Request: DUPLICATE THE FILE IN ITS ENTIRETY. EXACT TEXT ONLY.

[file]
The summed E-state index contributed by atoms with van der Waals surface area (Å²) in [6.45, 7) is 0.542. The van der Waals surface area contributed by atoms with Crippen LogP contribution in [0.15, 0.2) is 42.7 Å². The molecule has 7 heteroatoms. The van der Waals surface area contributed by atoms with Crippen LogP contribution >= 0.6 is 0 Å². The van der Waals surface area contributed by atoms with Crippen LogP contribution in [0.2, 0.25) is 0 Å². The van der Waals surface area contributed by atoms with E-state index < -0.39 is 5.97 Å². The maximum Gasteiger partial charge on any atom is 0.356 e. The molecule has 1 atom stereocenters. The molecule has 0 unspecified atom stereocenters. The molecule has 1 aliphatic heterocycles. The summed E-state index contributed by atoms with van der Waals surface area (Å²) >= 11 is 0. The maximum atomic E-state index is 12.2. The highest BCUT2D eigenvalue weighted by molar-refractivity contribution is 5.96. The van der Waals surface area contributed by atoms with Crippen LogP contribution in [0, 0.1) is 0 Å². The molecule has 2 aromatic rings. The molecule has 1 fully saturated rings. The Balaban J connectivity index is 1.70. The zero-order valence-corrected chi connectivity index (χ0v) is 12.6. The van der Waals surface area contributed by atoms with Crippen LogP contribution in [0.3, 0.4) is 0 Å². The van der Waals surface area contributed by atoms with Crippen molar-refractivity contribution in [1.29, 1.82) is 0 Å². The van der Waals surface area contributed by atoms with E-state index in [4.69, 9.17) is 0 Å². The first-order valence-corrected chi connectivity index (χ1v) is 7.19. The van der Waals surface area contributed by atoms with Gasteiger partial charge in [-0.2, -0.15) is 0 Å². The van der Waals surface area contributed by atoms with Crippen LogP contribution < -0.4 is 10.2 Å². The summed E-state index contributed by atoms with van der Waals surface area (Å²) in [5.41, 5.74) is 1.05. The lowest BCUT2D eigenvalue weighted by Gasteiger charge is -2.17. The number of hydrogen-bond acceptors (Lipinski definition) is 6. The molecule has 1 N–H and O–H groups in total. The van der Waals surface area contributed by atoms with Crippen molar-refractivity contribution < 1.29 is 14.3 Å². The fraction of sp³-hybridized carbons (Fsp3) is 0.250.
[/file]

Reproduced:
The summed E-state index contributed by atoms with van der Waals surface area (Å²) in [6.45, 7) is 0.542. The van der Waals surface area contributed by atoms with Crippen LogP contribution in [0.15, 0.2) is 42.7 Å². The molecule has 7 heteroatoms. The van der Waals surface area contributed by atoms with Crippen LogP contribution >= 0.6 is 0 Å². The van der Waals surface area contributed by atoms with Crippen LogP contribution in [0.2, 0.25) is 0 Å². The van der Waals surface area contributed by atoms with E-state index < -0.39 is 5.97 Å². The maximum Gasteiger partial charge on any atom is 0.356 e. The molecule has 1 atom stereocenters. The molecule has 0 unspecified atom stereocenters. The molecule has 1 aliphatic heterocycles. The summed E-state index contributed by atoms with van der Waals surface area (Å²) >= 11 is 0. The maximum atomic E-state index is 12.2. The highest BCUT2D eigenvalue weighted by molar-refractivity contribution is 5.96. The van der Waals surface area contributed by atoms with Crippen LogP contribution in [0, 0.1) is 0 Å². The molecule has 2 aromatic rings. The molecule has 1 fully saturated rings. The Balaban J connectivity index is 1.70. The zero-order valence-corrected chi connectivity index (χ0v) is 12.6. The van der Waals surface area contributed by atoms with Crippen LogP contribution in [0.3, 0.4) is 0 Å². The van der Waals surface area contributed by atoms with Crippen molar-refractivity contribution in [1.29, 1.82) is 0 Å². The van der Waals surface area contributed by atoms with E-state index in [4.69, 9.17) is 0 Å². The first-order valence-corrected chi connectivity index (χ1v) is 7.19. The van der Waals surface area contributed by atoms with Gasteiger partial charge in [-0.2, -0.15) is 0 Å². The van der Waals surface area contributed by atoms with Crippen LogP contribution < -0.4 is 10.2 Å². The summed E-state index contributed by atoms with van der Waals surface area (Å²) in [5.41, 5.74) is 1.05. The lowest BCUT2D eigenvalue weighted by Gasteiger charge is -2.17. The number of hydrogen-bond acceptors (Lipinski definition) is 6. The molecule has 1 N–H and O–H groups in total. The van der Waals surface area contributed by atoms with Crippen molar-refractivity contribution < 1.29 is 14.3 Å². The fraction of sp³-hybridized carbons (Fsp3) is 0.250.